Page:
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The ‘West Asian Region’ stretching north and south of the Persian Gulf, across to Turkey in the West and Egypt in Africa has always been an area of prime focus in international politics. It has served as a land bridge between the East and West since medieval times (the Old Silk route). While vast oil and gas resources have made the region strategically significant, the threat of terrorism emanating from Islamic fundamentalist ideology has remained a cause for global concern.
Although the wider region is important, it is the Persian Gulf region, which is a part of India’s extended neighbourhood that serves the country’s key national interests and is of vital strategic importance. The region is home to more than 6.5 million Indians, many of whom have been there for generations and contribute more than US$ 35 billion in remittances. India’s economic and commercial engagement with this region is more than US$ 160 billion per annum. It is a source of more than 65 per cent of India’s oil and gas requirements and hence, critical for its energy security. Despite numerous intra-regional issues, which are often contradictory and conflicting in nature, India has successfully managed an independent multi-vector policy with each of the nations.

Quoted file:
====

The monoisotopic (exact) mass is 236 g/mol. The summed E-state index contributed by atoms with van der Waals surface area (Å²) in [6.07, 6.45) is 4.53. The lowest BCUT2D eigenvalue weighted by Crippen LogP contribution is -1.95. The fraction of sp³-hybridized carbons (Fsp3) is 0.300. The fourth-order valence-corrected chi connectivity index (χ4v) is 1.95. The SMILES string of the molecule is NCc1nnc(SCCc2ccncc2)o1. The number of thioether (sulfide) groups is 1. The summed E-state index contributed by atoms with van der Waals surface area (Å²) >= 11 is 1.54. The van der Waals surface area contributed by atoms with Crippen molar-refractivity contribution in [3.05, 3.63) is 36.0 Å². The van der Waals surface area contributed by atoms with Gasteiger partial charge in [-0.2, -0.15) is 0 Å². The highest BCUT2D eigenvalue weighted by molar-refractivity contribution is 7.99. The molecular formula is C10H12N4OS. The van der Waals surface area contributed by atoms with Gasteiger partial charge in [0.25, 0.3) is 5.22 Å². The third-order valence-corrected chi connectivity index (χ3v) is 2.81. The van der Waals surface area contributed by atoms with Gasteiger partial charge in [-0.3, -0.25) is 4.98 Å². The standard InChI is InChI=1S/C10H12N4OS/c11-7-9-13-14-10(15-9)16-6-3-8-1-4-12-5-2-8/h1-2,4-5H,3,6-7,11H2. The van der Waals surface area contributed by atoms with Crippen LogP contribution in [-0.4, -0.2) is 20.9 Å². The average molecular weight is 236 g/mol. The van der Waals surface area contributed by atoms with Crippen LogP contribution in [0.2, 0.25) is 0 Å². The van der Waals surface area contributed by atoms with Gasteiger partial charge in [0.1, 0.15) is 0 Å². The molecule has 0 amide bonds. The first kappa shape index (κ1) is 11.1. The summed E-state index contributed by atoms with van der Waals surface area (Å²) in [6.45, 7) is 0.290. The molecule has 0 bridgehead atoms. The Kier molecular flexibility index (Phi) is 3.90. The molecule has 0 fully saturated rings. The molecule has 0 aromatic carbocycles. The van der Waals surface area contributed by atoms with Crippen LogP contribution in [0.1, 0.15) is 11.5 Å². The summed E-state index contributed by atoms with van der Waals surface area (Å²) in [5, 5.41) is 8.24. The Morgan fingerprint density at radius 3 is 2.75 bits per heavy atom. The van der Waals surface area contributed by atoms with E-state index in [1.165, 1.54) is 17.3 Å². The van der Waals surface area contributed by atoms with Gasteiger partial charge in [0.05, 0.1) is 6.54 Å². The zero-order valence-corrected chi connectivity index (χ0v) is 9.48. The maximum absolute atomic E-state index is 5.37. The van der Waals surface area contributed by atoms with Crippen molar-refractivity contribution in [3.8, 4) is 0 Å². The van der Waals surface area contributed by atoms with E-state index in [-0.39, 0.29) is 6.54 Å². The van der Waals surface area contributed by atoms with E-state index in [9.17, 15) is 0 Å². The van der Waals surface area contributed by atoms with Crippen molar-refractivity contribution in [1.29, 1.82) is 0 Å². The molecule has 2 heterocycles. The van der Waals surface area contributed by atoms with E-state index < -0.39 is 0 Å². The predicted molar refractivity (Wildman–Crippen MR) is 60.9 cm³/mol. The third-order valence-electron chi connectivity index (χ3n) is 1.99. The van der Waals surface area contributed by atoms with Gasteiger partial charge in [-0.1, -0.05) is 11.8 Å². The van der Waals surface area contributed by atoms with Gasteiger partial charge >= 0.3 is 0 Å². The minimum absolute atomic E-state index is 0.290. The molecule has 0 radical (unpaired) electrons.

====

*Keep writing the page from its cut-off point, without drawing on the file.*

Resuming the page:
The outbreak of the popular protests in the Arab world since December 2010 has significantly changed the geopolitical and strategic landscape of the region. The popular uprisings and the subsequent regime change have brought the region again into the limelight. At the same time, old problems like the Israel-Palestine conflict, the Iran-Saudi Arabia rivalry, the Iranian nuclear issue, the continuing turmoil in Iraq and Yemen, etc. continue to haunt the region. The involvement of the extra-regional powers like the US, the EU, Russia, and China adds further to the complex regional intrigue. The rise of Islamists in mainstream politics in the region especially Egypt and Tunisia seems to be another crucial development.